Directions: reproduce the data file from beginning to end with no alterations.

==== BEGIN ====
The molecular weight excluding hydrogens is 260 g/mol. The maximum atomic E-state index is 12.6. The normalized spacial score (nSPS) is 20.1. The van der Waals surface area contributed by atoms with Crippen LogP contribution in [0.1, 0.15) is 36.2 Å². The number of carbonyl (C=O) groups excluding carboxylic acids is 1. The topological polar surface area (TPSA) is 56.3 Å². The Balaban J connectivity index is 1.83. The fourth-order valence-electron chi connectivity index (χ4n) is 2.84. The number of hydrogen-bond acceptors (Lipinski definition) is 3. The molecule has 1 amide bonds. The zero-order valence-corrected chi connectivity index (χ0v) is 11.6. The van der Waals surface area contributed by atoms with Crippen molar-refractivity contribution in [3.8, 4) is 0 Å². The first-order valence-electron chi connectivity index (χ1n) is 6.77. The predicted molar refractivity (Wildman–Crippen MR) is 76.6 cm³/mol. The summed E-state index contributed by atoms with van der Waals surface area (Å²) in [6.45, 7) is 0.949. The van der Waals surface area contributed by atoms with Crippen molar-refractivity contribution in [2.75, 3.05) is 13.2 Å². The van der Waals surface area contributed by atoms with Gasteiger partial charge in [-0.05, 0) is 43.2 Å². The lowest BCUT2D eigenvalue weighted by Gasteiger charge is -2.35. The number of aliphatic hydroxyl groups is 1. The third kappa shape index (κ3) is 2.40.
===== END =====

The molecular weight excluding hydrogens is 260 g/mol. The maximum atomic E-state index is 12.6. The normalized spacial score (nSPS) is 20.1. The van der Waals surface area contributed by atoms with Crippen LogP contribution in [0.1, 0.15) is 36.2 Å². The number of carbonyl (C=O) groups excluding carboxylic acids is 1. The topological polar surface area (TPSA) is 56.3 Å². The Balaban J connectivity index is 1.83. The fourth-order valence-electron chi connectivity index (χ4n) is 2.84. The number of hydrogen-bond acceptors (Lipinski definition) is 3. The molecule has 1 amide bonds. The zero-order valence-corrected chi connectivity index (χ0v) is 11.6. The van der Waals surface area contributed by atoms with Crippen molar-refractivity contribution in [3.8, 4) is 0 Å². The first-order valence-electron chi connectivity index (χ1n) is 6.77. The predicted molar refractivity (Wildman–Crippen MR) is 76.6 cm³/mol. The summed E-state index contributed by atoms with van der Waals surface area (Å²) in [6.45, 7) is 0.949. The van der Waals surface area contributed by atoms with Crippen molar-refractivity contribution in [2.75, 3.05) is 13.2 Å². The van der Waals surface area contributed by atoms with Gasteiger partial charge in [-0.05, 0) is 43.2 Å². The lowest BCUT2D eigenvalue weighted by Gasteiger charge is -2.35. The number of aliphatic hydroxyl groups is 1. The third kappa shape index (κ3) is 2.40.